In the words of a great philosopher, life is a “long obedience in the same direction.” That quote is rich with wisdom. Notice, it is obedience to God and his ways. Not every path is good. It is also long, sustained obedience. Spasms of good activity and twitches of self-control accomplish very little. Habits matter.

Sowing and reaping

Look at that 70 year old who is warm, still learning, gentle with other’s mistakes, and is glad to meet new people. How did she get there? It came as the fruit of the habits of years.

By contrast, consider the person who is bitter, lives in regret, and is more easily angered than provoked to kindness. How did that happen? They have been sowing into those qualities for decades.

Showing Up

In my 30’s I worked on a professional doctorate (not to be mistaken for the rigors of a PhD). One of my seminars was led by a highly respected man in his mid 70’s. What became apparent to all of the young blokes in his class was that we could not keep up with him. More than that, we wanted to be like him.

Over afternoon coffee we asked him what he thought were the key ingredients for long term maturity in a Christian. Without a moment’s hesitation, he commented, “Show up, week after week, month after month, year after year. Do the normal and routine, and keep being faithful in small things.” That was not what we expected, but he was correct. Personal health, fruitful marriages, maturing children, stable work are most often the fruit of faithfully showing up.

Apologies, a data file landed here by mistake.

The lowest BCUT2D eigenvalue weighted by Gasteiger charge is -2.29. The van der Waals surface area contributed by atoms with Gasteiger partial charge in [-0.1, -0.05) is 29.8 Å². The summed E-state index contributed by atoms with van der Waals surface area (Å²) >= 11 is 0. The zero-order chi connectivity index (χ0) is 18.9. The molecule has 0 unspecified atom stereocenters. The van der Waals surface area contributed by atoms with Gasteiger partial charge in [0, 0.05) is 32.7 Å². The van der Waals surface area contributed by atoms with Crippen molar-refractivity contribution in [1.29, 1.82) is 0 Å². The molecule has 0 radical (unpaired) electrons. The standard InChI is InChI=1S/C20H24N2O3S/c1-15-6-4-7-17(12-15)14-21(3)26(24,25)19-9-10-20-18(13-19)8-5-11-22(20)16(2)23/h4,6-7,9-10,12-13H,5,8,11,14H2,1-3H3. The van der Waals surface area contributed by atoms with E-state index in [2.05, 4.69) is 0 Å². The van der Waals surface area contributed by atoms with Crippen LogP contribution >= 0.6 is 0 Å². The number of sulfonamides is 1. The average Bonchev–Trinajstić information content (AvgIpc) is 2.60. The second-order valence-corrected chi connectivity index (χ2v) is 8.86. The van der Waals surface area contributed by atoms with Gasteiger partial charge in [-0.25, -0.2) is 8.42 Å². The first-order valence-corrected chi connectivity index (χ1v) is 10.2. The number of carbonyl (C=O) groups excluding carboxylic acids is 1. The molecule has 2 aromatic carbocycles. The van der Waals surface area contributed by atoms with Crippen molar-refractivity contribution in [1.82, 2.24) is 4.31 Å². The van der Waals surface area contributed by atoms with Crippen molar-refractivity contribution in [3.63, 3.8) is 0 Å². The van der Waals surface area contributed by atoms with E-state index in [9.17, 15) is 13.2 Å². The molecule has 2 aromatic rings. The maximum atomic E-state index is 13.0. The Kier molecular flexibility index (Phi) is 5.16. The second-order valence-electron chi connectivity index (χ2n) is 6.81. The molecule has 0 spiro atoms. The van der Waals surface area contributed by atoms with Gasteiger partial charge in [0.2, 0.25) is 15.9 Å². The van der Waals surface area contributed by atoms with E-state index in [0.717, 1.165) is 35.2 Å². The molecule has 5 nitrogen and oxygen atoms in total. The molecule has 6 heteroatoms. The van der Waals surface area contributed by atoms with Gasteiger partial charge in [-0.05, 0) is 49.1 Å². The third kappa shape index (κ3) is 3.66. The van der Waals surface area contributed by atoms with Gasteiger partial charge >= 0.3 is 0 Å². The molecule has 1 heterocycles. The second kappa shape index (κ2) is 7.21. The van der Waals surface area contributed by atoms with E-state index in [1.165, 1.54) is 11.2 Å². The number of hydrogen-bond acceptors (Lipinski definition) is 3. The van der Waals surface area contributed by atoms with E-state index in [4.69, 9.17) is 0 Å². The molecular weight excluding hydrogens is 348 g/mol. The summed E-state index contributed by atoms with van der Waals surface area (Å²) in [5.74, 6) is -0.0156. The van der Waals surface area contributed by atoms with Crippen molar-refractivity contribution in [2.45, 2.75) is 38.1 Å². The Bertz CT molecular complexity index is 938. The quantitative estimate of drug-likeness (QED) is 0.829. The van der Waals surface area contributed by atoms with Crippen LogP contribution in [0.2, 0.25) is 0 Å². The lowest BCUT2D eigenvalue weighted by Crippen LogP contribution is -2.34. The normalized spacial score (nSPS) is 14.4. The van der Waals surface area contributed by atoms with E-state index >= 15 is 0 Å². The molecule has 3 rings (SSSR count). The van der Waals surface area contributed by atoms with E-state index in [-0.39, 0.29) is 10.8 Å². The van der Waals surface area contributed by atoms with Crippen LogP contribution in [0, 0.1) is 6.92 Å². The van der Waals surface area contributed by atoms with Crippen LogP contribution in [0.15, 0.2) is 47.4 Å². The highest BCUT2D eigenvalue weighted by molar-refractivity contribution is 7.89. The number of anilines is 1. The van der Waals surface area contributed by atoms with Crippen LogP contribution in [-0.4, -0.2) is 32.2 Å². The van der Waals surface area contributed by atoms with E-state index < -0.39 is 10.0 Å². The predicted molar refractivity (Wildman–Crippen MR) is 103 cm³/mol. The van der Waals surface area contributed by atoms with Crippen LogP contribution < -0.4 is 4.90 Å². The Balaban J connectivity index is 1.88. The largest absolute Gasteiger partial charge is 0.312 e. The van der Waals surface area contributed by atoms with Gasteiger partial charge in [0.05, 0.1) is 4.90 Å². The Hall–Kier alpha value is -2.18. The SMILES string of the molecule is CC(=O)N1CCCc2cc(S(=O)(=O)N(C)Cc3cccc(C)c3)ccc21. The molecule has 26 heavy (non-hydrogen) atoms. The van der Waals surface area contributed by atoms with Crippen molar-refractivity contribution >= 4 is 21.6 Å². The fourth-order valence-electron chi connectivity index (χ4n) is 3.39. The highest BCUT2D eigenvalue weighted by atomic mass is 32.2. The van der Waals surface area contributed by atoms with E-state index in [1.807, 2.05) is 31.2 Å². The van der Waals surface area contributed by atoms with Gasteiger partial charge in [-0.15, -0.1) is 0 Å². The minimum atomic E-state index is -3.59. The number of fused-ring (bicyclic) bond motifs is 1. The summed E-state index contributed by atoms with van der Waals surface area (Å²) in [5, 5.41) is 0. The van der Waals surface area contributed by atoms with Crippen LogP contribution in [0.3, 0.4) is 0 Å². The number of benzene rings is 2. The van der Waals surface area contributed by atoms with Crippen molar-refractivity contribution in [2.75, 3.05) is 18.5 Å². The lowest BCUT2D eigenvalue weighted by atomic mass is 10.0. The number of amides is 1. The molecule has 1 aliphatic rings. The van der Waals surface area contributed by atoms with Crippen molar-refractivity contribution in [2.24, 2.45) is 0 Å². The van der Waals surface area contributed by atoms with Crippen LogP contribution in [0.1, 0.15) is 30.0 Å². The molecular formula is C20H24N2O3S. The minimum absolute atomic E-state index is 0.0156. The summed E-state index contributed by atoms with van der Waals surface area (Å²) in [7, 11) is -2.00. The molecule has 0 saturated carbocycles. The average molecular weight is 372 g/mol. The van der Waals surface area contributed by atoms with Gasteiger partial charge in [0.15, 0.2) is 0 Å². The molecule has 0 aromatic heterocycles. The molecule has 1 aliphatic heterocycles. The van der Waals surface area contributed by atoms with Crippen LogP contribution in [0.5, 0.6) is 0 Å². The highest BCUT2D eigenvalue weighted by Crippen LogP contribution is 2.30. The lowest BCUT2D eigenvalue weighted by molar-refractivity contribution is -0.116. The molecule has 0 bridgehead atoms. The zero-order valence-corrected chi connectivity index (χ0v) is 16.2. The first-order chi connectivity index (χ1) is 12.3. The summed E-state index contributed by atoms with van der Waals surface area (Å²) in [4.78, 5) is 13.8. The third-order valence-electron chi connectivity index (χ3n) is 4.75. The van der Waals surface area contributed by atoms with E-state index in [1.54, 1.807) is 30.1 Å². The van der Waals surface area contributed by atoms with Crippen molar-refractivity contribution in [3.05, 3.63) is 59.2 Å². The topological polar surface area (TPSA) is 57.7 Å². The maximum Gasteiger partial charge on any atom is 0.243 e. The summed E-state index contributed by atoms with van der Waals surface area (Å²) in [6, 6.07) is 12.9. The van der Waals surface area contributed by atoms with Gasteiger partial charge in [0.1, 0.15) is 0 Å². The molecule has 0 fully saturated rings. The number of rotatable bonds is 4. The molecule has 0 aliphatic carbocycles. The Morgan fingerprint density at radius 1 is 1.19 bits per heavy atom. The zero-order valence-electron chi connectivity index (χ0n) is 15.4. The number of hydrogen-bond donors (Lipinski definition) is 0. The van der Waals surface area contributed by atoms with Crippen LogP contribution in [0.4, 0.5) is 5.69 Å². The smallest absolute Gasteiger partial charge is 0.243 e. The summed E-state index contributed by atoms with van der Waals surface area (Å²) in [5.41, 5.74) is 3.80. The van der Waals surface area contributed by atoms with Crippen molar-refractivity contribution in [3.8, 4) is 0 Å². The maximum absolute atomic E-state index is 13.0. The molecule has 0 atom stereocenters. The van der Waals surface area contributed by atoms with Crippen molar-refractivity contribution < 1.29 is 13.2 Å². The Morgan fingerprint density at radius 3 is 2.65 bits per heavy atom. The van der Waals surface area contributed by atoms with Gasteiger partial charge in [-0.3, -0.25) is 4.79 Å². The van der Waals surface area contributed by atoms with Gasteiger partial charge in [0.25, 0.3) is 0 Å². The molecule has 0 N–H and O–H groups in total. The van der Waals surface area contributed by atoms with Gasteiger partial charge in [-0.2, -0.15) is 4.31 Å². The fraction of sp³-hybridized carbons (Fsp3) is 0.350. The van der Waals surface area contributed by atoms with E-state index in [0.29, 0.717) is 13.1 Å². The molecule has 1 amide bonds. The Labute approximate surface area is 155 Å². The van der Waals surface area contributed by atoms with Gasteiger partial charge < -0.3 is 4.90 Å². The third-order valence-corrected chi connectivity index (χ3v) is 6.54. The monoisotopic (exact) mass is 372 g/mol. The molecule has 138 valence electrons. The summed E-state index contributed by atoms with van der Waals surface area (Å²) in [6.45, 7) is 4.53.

The Top 5%

I met a man a few years later who was one of the most successful entrepreneurs in the tech world. Because of his fame, he was invited to give lectures on “how to be successful.” He invited me to attend one of them.

That day was memorable for me. His lecture began with a question: How many of you want to be in the top 5% of the employees of your company?”  All raised their hands. Continuing he stated, I am going to tell you the secret right now. Get out your paper and write these down . . . . (long pause) . . .  To be in the top 5%, you need to show up on time, take only the time given for lunch, and leave your work at the end of the day and not before.” Everyone wrote down this obvious advice and waited for more. Again, after a long pause, he said. That’s all you need to do.

Not a Formula

I am not advocating formulas. What I am talking about is how God has made us and the world we live in.

There are plenty of hucksters selling success formulas. However, formulas do not always work. Hard work does not always lead to prosperity. Sometimes prosperity is not even available. Or there are forces in the society that block the possibility of success.